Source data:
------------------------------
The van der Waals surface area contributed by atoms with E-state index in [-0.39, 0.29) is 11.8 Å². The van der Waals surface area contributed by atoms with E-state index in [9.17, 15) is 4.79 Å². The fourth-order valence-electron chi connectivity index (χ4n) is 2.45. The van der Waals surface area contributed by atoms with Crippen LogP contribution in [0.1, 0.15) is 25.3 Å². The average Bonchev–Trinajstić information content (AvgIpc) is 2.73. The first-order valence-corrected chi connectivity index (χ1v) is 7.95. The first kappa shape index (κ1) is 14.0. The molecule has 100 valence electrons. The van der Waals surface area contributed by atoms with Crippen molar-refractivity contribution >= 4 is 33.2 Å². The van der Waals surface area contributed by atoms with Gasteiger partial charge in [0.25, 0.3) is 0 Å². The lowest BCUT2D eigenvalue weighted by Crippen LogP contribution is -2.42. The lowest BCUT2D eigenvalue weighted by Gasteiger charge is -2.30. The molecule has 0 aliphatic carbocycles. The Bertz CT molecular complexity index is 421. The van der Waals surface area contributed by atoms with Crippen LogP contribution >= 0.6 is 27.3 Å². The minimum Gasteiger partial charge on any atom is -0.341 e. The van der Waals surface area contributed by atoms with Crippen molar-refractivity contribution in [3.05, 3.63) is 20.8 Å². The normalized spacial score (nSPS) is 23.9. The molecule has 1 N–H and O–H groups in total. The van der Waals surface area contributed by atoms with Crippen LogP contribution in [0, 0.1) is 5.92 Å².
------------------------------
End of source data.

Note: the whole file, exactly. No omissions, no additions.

The van der Waals surface area contributed by atoms with E-state index in [-0.39, 0.29) is 11.8 Å². The van der Waals surface area contributed by atoms with E-state index in [9.17, 15) is 4.79 Å². The fourth-order valence-electron chi connectivity index (χ4n) is 2.45. The van der Waals surface area contributed by atoms with Crippen LogP contribution in [0.1, 0.15) is 25.3 Å². The average Bonchev–Trinajstić information content (AvgIpc) is 2.73. The first-order valence-corrected chi connectivity index (χ1v) is 7.95. The first kappa shape index (κ1) is 14.0. The molecule has 100 valence electrons. The van der Waals surface area contributed by atoms with Crippen molar-refractivity contribution >= 4 is 33.2 Å². The van der Waals surface area contributed by atoms with Gasteiger partial charge in [0.25, 0.3) is 0 Å². The lowest BCUT2D eigenvalue weighted by Crippen LogP contribution is -2.42. The lowest BCUT2D eigenvalue weighted by Gasteiger charge is -2.30. The molecule has 0 aliphatic carbocycles. The Bertz CT molecular complexity index is 421. The van der Waals surface area contributed by atoms with Crippen LogP contribution >= 0.6 is 27.3 Å². The minimum Gasteiger partial charge on any atom is -0.341 e. The van der Waals surface area contributed by atoms with Crippen molar-refractivity contribution in [3.05, 3.63) is 20.8 Å². The normalized spacial score (nSPS) is 23.9. The molecule has 1 N–H and O–H groups in total. The van der Waals surface area contributed by atoms with Crippen LogP contribution in [0, 0.1) is 5.92 Å².